Elasmobranches often are caught as by catch in various fishing gears such as gillnets and trawls at depths of up to 300m. Before participation in 1940 about 16,000-17,000t were caught, after thirty years later catch statistics was 32,000t and reduced as 6,000t in 2009 but now around 5,000t (Figure 1). In addition to this, Pakistan is facing serious threats of overharvesting its marine resources and reached at 81% in the past 15 years (The Express Tribune; Dawn, 9/2014). FAO records mention that Pakistan have potential of 5% world stocks of elasmobranchs includes Batoids and grey sharks Carcharhinidae and the total world landing of sharks from around 272,000t in 1950 to 760,000t in 1996 [6]. By catch statistics of the elasmobranches fisheries includes sharks and rays was estimated at the end of 1980 at 260,000t between 300,000t or 11.6-12.7m fish mainly blue sharks and it was increased in 1990 above 50,000t by pelagic gillnet vessels working in Somalia, Yemen and Oman and Pakistan coastal water [7]. Capture production also includes some pregnant female sharks caught during breeding season comprises of hammerhead shark, grey bamboo shark, black tip shark, pelagic thresher shark and spade-nose shark Animal rights in Pakistan [8]. Behzadi [9] reported Dasyatidae, Gymnuridae, Myliobatidae and Dasyatidae are the key families of elasmobranchs in Oman Sea and Persian Gulf. In Pakistan tiger shark, hammerhead shark, mako shark, bull shark, silky shark, reef shark, hound shark, graceful shark and spinner shark have been commonly occurring species, whereas since 1985 only three specimens of the saw shark have been reported in Pakistan but now saw sharks are almost disappeared. In this study we have recorded monthly distribution and abundance of elasmobranchii species in the month of Aug-Nov 2015 to March-May 2016 with sex differences (M/F) at major fish landing site Karachi fish harbor (West wharf). However, elasmobranchii were categorized into 13 families and their 27 species in which 10 sharks species consist of 5 families (Figure 2) and the most abundant family is Carcharhinidae while 10 ray species consist of 5 families and the most abundant family is Dasyatidae and 4 species of guitar fishes consist of one family Rhinobatidae remaining 3 torpedo species in which one is un described consist of two Narcinidae and Torpedinidae. The most commonly caught shark species were recorded milk shark (Rizoprionodon acutus) of the family Carcharhinidae, whereas spade nose shark (Scoliodon laticaudus) remained in the catches throughout the year (Figure 3) and abundantly found in August, September, October and November (Table 1) . In ray species (Figure 4) commonly caught specie is Himantura bleekeri (Bigeye thresher) belonging to family Dasyatidae mostly found in summer catch March, April and May and in guitar fishes Glaucostegus halavi (Halavi ray) belonging to family Rhinobatidae (Figure 5) abundantly seen in the month of April and May (Table 1). We also observe male or female catch rate at harbor during study period in which shark species have high female catch rate as compared to male (Figure 6), ray species have high female sex rate but long tail butterfly ray (Gymnura poecilura) were male it is the rare species of rays at harbor and can be seen hardly (Figure 7) while guitar fishes have high male sex rate as compared to female (Figure 8). Among elasmobranches saw fishes and chimaeras were totally disappeared during this period.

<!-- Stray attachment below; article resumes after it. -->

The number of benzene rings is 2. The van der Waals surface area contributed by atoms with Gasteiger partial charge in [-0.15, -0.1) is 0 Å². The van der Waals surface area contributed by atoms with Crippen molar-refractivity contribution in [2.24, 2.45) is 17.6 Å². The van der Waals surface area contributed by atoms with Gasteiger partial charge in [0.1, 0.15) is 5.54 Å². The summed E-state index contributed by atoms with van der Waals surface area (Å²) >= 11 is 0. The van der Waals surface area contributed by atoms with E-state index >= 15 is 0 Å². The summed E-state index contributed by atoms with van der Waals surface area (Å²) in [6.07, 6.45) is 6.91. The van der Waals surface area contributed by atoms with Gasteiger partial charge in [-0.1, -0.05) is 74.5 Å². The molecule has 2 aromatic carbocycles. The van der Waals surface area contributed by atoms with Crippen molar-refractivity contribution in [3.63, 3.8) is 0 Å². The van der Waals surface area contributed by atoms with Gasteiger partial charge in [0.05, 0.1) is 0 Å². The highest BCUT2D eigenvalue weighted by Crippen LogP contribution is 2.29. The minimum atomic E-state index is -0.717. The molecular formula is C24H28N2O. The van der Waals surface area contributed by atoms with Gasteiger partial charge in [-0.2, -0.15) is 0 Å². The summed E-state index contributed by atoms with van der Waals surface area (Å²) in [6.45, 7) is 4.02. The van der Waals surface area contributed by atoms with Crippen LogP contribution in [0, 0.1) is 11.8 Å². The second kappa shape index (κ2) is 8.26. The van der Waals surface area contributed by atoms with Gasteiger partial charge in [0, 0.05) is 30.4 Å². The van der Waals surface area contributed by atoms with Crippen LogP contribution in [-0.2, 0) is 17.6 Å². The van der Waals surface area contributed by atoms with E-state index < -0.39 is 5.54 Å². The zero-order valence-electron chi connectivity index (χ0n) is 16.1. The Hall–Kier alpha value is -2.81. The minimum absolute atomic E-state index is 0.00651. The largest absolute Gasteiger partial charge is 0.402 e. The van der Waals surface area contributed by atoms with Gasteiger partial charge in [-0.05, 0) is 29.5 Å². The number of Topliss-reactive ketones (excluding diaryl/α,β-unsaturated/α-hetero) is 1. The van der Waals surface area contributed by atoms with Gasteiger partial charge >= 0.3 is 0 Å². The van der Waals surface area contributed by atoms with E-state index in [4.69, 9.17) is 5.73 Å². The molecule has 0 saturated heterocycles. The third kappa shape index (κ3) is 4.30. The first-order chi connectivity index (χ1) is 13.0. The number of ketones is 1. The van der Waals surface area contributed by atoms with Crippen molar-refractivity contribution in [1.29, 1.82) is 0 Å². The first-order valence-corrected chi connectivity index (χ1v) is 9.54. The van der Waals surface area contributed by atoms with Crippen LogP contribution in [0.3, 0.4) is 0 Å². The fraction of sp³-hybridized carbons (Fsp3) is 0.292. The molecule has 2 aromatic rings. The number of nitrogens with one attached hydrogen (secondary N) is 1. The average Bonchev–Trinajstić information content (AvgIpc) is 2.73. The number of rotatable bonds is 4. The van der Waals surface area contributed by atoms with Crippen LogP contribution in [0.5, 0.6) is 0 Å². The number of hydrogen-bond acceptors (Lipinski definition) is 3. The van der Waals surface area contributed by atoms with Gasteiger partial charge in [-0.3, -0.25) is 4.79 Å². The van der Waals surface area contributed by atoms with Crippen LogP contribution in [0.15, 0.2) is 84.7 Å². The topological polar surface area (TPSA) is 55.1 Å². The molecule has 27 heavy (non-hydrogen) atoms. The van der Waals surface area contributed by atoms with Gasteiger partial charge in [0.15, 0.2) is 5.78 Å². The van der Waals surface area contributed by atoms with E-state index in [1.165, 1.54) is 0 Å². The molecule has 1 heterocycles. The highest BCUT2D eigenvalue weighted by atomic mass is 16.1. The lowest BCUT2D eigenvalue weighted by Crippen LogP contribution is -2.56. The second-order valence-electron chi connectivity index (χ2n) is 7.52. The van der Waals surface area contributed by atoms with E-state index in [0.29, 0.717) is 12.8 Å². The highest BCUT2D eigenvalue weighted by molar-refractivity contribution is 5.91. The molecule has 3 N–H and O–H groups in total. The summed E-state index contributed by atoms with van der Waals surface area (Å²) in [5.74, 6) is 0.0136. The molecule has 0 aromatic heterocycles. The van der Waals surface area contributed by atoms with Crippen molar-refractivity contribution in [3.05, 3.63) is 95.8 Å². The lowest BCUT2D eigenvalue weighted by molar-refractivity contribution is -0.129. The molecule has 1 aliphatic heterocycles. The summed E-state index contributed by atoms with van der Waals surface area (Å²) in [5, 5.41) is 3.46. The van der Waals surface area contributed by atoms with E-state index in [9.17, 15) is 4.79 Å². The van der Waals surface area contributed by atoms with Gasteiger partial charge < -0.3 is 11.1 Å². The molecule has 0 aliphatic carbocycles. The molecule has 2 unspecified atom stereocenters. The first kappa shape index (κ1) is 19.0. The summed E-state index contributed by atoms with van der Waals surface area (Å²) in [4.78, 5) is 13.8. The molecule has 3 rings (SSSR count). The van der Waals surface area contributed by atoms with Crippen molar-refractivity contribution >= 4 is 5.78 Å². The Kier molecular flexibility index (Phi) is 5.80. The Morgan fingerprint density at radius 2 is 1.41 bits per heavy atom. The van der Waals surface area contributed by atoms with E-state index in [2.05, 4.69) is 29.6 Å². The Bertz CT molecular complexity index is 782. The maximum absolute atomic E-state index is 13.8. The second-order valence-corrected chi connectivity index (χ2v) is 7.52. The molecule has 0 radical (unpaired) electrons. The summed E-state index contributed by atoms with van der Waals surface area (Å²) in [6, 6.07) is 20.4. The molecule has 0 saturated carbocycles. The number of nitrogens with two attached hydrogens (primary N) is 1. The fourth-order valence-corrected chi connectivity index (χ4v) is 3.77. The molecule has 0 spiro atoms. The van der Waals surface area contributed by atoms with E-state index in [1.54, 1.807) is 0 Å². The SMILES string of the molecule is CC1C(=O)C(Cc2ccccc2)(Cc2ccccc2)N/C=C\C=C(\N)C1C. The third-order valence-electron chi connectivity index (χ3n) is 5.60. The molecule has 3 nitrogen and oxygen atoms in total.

Figure 1: Landing record of mixed elasmobranch at major landing site (FAO, 1998) (in tones).
Figure 2: Composition of twenty seven species of thirteen Elasmobranch families found abundantly in Pakistan during 2015-2016.